During a presentation here at BodyNets in Los Angeles, Leif Hanlen from NICTA presented one solution for securing the information collected by wireless sensors in a Body Area Network (BAN) and argued that not all BAN services will require the same level of security.
Hanlen began his presentation by sharing some details of the IEEE working group that is creating the Body Area Networks profile: 802.15-6. The group has defined BANs as having a range of about three meters, support for data rates ranging from 10 Kbps to 10 Mbps, and low enough power consumption that BANs can last for five to 6 years.
"You are going to be living inside a six meter cube" with Body Area Networks, Hanlen explained, after having the audience stand up, spread their arms and spin around to get a feel for the range of these networks.
"Question: Within that six meter cube, are you certain that nobody has a packet sniffer living on one of their laptops?" Hanlen asked. "I'm not. Would you be happy to have your wireless pacemaker just chugging away in this environment?"
To hammer the point home, Hanlen reminded the audience that Bluetooth devices have been hacked into from 1.78 kilometers away.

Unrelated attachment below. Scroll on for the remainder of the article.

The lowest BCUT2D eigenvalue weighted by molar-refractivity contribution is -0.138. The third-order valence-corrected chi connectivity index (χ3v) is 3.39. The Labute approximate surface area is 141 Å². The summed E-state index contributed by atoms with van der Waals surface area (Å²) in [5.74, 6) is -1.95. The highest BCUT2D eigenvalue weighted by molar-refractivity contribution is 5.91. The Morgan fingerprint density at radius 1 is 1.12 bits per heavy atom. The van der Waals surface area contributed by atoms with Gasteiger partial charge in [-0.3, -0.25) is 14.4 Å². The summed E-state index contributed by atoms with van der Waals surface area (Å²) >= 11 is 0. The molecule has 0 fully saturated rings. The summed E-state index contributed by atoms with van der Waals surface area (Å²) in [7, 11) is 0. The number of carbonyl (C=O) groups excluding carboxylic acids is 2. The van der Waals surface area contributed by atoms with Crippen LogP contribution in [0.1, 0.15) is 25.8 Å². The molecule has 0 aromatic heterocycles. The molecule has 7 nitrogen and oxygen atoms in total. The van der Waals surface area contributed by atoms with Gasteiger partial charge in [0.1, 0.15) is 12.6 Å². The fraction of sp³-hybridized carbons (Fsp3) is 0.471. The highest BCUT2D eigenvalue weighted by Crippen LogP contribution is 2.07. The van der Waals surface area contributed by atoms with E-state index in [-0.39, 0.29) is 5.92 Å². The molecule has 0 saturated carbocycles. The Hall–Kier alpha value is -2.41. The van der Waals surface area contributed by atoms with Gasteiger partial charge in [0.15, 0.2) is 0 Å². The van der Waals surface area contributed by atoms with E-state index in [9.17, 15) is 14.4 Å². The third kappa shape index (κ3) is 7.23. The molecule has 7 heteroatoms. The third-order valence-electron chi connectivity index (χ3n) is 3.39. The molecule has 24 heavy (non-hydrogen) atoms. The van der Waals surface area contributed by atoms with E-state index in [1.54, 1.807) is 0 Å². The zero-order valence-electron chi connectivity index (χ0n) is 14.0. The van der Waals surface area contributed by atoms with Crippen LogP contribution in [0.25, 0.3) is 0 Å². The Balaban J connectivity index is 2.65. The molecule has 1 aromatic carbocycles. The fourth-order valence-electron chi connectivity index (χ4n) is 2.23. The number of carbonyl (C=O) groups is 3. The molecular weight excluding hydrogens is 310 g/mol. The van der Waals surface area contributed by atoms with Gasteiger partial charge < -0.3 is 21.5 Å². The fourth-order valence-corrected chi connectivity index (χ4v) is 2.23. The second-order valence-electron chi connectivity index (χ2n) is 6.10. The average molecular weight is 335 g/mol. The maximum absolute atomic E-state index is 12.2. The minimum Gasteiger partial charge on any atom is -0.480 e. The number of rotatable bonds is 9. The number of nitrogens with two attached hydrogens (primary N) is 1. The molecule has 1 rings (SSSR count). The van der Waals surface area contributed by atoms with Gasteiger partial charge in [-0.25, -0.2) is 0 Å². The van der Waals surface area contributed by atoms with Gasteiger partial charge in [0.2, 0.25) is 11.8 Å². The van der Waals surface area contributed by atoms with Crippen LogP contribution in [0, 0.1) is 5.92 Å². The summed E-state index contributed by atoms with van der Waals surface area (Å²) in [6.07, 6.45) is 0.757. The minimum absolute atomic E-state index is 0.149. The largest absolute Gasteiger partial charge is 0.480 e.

"Security will be a concern in BANs especially when wireless controls actuators," Hanlen argued. "I am not going to be too worried about someone stealing my fitness information from my wireless sensors, but if they may be hacking into my pacemaker, obviously, I will be concerned."
Hanlen noted that in his discussions with sports groups in the fitness industry as well as doctors groups, the demand for privacy in health-related body area networks is always there. However, they agree if it the situation is not mission critical, if someone's life is not on the line, perfect security solutions are probably not worth the effort.
"If you hack into [a wireless health sensor] and all you can do is listen in on the information that's one thing, but if you can hack in and [write over that information and change it], now you are "spoofing". And spoofing can kill."